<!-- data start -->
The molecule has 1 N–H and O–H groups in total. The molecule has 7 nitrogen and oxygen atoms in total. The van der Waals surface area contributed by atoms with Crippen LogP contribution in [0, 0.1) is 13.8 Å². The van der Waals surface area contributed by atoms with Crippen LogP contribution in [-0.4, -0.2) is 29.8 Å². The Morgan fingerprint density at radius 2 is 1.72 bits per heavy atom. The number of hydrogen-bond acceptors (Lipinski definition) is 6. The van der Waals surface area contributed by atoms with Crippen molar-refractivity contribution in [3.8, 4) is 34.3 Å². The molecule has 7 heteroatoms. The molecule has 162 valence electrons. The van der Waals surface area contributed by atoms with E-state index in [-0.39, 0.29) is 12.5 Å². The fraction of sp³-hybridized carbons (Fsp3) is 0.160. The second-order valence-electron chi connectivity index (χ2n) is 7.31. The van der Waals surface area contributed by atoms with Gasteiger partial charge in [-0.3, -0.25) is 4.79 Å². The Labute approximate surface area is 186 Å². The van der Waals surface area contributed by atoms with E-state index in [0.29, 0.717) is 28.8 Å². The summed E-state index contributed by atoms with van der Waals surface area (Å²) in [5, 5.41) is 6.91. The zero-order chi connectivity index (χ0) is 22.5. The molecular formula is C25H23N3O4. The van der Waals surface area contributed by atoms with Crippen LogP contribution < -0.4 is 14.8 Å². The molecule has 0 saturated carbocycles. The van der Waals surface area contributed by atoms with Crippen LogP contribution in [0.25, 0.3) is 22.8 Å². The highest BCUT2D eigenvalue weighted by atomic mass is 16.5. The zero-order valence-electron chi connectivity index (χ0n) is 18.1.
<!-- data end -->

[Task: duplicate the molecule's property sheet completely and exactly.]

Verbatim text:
The molecule has 1 N–H and O–H groups in total. The molecule has 7 nitrogen and oxygen atoms in total. The van der Waals surface area contributed by atoms with Crippen LogP contribution in [0, 0.1) is 13.8 Å². The van der Waals surface area contributed by atoms with Crippen LogP contribution in [-0.4, -0.2) is 29.8 Å². The Morgan fingerprint density at radius 2 is 1.72 bits per heavy atom. The number of hydrogen-bond acceptors (Lipinski definition) is 6. The van der Waals surface area contributed by atoms with Crippen molar-refractivity contribution in [3.8, 4) is 34.3 Å². The molecule has 7 heteroatoms. The molecule has 162 valence electrons. The van der Waals surface area contributed by atoms with E-state index in [-0.39, 0.29) is 12.5 Å². The fraction of sp³-hybridized carbons (Fsp3) is 0.160. The second-order valence-electron chi connectivity index (χ2n) is 7.31. The van der Waals surface area contributed by atoms with Gasteiger partial charge in [-0.3, -0.25) is 4.79 Å². The Labute approximate surface area is 186 Å². The van der Waals surface area contributed by atoms with E-state index in [0.29, 0.717) is 28.8 Å². The summed E-state index contributed by atoms with van der Waals surface area (Å²) in [5, 5.41) is 6.91. The zero-order chi connectivity index (χ0) is 22.5. The molecular formula is C25H23N3O4. The van der Waals surface area contributed by atoms with Crippen LogP contribution < -0.4 is 14.8 Å². The molecule has 0 saturated carbocycles. The van der Waals surface area contributed by atoms with Crippen LogP contribution in [0.25, 0.3) is 22.8 Å². The highest BCUT2D eigenvalue weighted by atomic mass is 16.5. The zero-order valence-electron chi connectivity index (χ0n) is 18.1.